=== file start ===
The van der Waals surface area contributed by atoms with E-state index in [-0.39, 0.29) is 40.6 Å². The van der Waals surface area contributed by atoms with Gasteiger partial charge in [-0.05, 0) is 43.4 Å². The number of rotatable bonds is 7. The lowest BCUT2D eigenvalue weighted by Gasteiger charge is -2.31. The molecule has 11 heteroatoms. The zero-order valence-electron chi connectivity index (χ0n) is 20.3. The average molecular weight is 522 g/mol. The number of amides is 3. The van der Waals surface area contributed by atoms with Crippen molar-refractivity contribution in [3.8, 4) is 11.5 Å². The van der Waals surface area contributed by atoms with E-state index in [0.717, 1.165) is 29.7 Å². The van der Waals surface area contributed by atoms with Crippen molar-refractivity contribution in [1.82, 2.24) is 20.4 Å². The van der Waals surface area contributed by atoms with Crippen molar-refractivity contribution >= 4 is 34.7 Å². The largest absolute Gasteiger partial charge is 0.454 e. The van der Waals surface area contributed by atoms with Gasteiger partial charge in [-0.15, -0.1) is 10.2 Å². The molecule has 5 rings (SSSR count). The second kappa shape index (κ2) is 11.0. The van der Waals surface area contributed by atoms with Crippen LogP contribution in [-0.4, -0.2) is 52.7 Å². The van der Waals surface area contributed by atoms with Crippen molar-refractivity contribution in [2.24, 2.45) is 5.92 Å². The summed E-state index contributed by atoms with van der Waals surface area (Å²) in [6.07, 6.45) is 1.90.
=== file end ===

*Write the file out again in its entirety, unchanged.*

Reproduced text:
The van der Waals surface area contributed by atoms with E-state index in [-0.39, 0.29) is 40.6 Å². The van der Waals surface area contributed by atoms with Gasteiger partial charge in [-0.05, 0) is 43.4 Å². The number of rotatable bonds is 7. The lowest BCUT2D eigenvalue weighted by Gasteiger charge is -2.31. The molecule has 11 heteroatoms. The zero-order valence-electron chi connectivity index (χ0n) is 20.3. The average molecular weight is 522 g/mol. The number of amides is 3. The van der Waals surface area contributed by atoms with Crippen molar-refractivity contribution in [3.8, 4) is 11.5 Å². The van der Waals surface area contributed by atoms with E-state index in [0.717, 1.165) is 29.7 Å². The van der Waals surface area contributed by atoms with Crippen molar-refractivity contribution in [1.82, 2.24) is 20.4 Å². The van der Waals surface area contributed by atoms with Crippen molar-refractivity contribution >= 4 is 34.7 Å². The largest absolute Gasteiger partial charge is 0.454 e. The van der Waals surface area contributed by atoms with Gasteiger partial charge in [-0.15, -0.1) is 10.2 Å². The molecule has 5 rings (SSSR count). The second kappa shape index (κ2) is 11.0. The van der Waals surface area contributed by atoms with Crippen LogP contribution in [-0.4, -0.2) is 52.7 Å². The van der Waals surface area contributed by atoms with Crippen molar-refractivity contribution in [2.24, 2.45) is 5.92 Å². The summed E-state index contributed by atoms with van der Waals surface area (Å²) in [6.07, 6.45) is 1.90.